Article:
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TVA employees load the 193 fuel assemblies into the Unit 2 reactor at the Watts Bar Nuclear Plant. The reactor is expected to soon begin tests for power generation by the end of the year.
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TVA's Unit 2 reactor at the Watts Bar Nuclear Plant is expected to soon begin tests for power generation.
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The Tennessee Valley Authority on Tuesday completed the placement of the 193 nuclear fuel rods that will soon power the first new American nuclear plant to be brought online in nearly two decades.

Crews at the Unit 2 reactor at the Watts Bar Nuclear Plant near Spring City, Tenn., put the final fuel assemblies in place just after 2 a.m. Tuesday. Within the next several days, TVA will secure the reactor vessel head on top of the fuel and reactor core to allow workers to begin the nuclear fission process that generates the thermal heat to produce steam and electricity.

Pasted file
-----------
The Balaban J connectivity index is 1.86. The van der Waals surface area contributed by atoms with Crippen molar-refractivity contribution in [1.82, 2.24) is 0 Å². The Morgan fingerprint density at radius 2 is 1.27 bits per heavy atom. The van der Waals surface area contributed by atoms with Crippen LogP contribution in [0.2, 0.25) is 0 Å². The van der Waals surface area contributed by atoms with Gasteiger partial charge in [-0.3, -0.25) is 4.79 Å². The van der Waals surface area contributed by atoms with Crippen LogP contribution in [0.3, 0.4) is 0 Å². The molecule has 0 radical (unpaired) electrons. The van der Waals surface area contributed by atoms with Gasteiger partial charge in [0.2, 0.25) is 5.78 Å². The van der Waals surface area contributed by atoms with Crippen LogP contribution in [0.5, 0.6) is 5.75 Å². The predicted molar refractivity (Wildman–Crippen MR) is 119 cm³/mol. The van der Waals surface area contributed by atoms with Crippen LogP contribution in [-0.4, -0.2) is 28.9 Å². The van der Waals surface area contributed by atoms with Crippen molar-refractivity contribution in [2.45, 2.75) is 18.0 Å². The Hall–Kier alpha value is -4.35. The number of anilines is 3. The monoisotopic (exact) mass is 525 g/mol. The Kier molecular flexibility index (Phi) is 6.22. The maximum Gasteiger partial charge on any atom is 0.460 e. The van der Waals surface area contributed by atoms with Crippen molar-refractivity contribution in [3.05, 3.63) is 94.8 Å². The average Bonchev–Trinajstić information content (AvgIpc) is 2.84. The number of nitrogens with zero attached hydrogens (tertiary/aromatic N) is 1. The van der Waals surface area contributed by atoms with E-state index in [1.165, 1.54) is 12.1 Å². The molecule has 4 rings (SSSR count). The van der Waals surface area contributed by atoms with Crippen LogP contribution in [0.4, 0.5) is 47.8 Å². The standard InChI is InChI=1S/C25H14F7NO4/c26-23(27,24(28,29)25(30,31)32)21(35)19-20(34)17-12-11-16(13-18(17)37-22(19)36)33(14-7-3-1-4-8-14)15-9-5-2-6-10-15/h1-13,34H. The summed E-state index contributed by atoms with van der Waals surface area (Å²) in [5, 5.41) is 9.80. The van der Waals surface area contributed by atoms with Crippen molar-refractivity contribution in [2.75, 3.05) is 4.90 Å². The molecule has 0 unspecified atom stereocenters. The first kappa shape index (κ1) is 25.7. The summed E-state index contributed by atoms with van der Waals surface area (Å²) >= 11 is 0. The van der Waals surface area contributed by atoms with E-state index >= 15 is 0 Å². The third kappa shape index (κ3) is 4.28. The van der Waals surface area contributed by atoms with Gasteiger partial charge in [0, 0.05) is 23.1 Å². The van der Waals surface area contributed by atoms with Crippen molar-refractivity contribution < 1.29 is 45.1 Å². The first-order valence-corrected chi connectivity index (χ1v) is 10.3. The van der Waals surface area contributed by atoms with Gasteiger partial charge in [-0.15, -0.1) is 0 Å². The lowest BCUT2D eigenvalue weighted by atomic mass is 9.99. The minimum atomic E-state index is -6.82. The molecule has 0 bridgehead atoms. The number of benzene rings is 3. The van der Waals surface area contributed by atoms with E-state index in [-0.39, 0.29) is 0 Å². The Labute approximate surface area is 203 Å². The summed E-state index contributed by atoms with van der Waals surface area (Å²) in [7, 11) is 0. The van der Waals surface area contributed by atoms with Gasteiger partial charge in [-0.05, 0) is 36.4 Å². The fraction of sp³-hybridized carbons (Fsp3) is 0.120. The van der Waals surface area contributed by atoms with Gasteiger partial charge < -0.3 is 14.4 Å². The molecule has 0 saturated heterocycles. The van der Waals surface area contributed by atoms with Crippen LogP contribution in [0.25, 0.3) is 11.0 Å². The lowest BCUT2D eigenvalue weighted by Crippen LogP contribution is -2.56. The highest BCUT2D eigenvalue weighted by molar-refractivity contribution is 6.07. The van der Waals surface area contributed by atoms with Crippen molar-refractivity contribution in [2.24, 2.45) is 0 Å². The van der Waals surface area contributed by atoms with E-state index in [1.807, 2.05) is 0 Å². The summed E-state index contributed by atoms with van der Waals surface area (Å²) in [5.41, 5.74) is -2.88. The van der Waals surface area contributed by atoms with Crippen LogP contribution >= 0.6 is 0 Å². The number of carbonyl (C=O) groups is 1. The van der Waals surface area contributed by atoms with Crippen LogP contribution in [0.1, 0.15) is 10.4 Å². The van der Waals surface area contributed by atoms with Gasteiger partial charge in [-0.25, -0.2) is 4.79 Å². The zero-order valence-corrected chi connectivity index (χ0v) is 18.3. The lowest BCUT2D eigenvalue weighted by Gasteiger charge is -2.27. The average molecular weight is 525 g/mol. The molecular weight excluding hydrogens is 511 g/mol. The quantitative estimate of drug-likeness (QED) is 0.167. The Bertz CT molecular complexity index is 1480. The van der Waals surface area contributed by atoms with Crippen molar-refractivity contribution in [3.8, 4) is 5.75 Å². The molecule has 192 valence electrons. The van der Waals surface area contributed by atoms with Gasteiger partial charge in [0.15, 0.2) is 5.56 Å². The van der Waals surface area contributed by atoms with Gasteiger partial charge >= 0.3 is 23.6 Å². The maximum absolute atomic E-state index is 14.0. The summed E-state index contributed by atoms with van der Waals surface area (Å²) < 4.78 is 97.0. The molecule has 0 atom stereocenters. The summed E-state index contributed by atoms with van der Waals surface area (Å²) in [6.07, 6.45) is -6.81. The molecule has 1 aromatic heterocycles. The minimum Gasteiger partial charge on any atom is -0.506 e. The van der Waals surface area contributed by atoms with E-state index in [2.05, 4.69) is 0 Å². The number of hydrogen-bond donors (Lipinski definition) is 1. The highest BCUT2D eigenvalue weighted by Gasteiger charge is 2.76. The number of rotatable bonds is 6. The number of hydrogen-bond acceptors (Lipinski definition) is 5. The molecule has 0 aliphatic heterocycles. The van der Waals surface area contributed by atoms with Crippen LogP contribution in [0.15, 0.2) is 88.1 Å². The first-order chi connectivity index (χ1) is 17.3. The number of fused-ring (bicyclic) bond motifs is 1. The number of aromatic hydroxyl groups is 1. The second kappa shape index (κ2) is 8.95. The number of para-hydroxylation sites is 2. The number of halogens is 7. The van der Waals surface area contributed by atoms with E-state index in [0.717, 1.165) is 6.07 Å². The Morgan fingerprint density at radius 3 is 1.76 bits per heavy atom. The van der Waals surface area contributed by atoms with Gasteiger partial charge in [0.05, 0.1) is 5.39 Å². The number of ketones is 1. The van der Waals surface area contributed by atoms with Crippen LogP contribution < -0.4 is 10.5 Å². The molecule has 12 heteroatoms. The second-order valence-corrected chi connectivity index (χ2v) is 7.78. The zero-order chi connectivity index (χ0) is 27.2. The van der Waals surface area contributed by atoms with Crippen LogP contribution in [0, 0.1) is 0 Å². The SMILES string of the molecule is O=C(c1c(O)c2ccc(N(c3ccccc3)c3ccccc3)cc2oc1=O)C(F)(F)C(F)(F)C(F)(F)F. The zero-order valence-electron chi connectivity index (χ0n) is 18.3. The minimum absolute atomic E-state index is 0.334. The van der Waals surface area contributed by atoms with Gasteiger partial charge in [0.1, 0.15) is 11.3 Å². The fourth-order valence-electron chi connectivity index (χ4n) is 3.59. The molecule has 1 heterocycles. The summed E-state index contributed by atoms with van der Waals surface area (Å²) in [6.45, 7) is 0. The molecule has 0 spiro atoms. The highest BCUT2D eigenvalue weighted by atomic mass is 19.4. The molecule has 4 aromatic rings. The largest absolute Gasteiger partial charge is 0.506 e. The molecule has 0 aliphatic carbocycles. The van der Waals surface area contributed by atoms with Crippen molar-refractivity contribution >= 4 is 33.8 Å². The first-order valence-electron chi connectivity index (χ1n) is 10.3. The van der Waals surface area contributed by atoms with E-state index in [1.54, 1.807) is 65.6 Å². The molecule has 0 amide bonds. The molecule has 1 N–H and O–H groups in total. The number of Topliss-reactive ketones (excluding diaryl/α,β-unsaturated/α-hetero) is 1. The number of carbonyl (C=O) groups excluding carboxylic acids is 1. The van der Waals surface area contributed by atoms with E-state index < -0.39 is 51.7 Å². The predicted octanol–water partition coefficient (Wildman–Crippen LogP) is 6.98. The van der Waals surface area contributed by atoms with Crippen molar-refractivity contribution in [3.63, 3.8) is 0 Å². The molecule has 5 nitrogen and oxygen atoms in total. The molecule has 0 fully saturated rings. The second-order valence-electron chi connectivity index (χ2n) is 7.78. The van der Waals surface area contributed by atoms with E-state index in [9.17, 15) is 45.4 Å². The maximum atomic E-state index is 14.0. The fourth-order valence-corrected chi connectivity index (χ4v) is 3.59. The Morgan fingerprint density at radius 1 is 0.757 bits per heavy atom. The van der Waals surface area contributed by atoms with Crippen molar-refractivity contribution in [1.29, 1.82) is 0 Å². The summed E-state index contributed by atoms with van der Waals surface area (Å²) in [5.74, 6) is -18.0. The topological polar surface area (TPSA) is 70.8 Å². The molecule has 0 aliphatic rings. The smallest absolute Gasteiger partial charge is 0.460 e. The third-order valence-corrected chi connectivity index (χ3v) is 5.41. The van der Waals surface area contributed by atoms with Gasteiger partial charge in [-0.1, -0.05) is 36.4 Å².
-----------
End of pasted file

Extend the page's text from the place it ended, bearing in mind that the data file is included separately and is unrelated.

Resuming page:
TVA, which has been building Watts Bar off and on for 43 years, is completing the second reactor at the Rhea County power plant five years after work was resumed on the thenstalled Unit 2 reactor.

"The initial fuel load is a milestone and an important step toward starting the plant and generating electricity," TVA spokesman Scott Brooks said Tuesday.

The first fuel assembly was loaded last Friday and TVA expects to begin power ascension tests of the new reactor by the end of the year.

Each of the two reactors at the Watts Bar plant is capable of generating 1,150 megawatts of electricity, or enough power to supply 650,000 homes.

Watts Bar Unit 1, which began operation in 1996, was the last U.S. nuclear reactor to be started. Four reactors are under construction in Georgia and South Carolina, but those units are next-generation design reactors, known as Westinghouse AP1000 units.

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